Computational and Experimental Study for Rational Design of Proteins
Devajit Mahanta1, Prabodh Sarmah2, Gautam Kr. Handique3

1Mr. Devajit Mahanta, Assistant Professor, Department of Computer Science, Nalbari College, (Assam), India.
2Dr. Prabodh Sarmah, Associate Professor, Department of Botany, Nalbari College, (Assam), India.
3Dr. Gautam Kr. Handique, Associate Professor, Department of Botany, Nalbari College, (Assam), India.

Manuscript received on 07 February 2013 | Revised Manuscript received on 21 February 2013 | Manuscript Published on 28 February 2013 | PP: 196-205 | Volume-2 Issue-3, February 2013 | Retrieval Number: C0465022313/2013©BEIESP
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Abstract: Proteins perform a vast array of functions within living organisms, including catalyzing metabolic reactions, replicating DNA, responding to stimuli, and transporting molecules from one location to another. Proteins differ from one another primarily in their sequence of amino acids, which is dictated by the sequence of their genes, and which usually results in folding of the protein into a specific three dimensional structure that determines its activity. Proteins are the most multifaceted macromolecules in living systems and have various important functions, including structural, catalytic, sensory, and regulatory functions. Rational design of enzymes is a great challenge to our understanding of protein structure and physical chemistry and has numerous potential applications. Protein design algorithms have been applied to design or engineer proteins that fold, fold faster, catalyze, catalyze faster, signal, and adopt preferred conformational states. The field of de novo protein design, although only a few decades old, is beginning to produce exciting results. Developments in this field are already having a significant impact on biotechnology and chemical biology. The application of powerful computational methods for functional protein designing has recently succeeded at engineering target activities. Here, we review recently reported de novo functional proteins that were developed using various protein design approaches, including rational design, computational optimization, and selection from combinatorial libraries, highlighting recent advances and successes.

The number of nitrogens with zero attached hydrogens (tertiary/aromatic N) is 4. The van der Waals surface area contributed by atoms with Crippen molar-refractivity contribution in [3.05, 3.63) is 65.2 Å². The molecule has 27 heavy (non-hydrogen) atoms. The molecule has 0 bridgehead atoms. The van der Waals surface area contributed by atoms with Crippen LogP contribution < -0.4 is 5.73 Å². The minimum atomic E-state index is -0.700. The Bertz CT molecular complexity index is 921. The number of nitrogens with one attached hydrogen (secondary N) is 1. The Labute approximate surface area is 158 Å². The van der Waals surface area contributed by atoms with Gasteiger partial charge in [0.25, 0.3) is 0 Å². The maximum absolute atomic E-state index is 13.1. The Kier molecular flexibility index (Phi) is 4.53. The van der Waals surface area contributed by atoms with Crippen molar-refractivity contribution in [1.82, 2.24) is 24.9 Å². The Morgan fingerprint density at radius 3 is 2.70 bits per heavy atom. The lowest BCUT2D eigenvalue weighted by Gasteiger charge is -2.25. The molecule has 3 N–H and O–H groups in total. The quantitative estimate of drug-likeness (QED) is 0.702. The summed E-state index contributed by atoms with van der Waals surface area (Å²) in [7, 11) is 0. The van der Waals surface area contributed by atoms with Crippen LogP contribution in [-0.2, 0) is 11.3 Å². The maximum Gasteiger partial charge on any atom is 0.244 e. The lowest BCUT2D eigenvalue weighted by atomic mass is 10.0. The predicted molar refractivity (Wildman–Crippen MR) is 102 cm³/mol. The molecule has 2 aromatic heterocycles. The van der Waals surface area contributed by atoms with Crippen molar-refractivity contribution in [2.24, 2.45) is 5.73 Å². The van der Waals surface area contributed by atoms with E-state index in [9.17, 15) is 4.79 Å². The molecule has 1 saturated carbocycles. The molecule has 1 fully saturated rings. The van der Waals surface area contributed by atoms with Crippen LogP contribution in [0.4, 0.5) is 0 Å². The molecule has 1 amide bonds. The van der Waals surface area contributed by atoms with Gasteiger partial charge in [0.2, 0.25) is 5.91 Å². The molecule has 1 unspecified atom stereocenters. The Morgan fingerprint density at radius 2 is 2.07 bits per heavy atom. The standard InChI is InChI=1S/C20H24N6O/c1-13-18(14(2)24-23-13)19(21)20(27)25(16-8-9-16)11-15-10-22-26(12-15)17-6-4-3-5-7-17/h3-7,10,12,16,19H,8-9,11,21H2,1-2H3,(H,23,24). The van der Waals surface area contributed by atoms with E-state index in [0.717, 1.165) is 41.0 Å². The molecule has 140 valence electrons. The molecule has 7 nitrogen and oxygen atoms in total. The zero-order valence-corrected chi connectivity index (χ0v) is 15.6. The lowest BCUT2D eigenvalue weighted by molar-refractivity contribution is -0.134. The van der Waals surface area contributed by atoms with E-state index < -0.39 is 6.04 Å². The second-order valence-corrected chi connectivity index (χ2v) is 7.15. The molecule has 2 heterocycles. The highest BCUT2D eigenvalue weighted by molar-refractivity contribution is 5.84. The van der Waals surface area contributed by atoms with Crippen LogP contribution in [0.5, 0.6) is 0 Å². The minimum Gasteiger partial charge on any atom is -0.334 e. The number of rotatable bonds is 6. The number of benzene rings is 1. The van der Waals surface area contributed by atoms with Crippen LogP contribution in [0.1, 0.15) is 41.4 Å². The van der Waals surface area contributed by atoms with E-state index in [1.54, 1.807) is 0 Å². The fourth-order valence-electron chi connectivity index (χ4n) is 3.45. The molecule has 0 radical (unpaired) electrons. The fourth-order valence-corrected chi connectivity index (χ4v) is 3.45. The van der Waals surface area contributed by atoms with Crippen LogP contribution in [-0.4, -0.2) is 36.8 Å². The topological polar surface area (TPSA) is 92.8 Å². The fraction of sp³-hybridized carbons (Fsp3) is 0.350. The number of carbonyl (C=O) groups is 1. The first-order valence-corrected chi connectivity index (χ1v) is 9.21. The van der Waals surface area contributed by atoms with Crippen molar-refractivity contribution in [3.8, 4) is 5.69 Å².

Keywords: Protein, Amino Acids, Computational Optimization.

Scope of the Article: Computational Economics, Digital Photogrammetric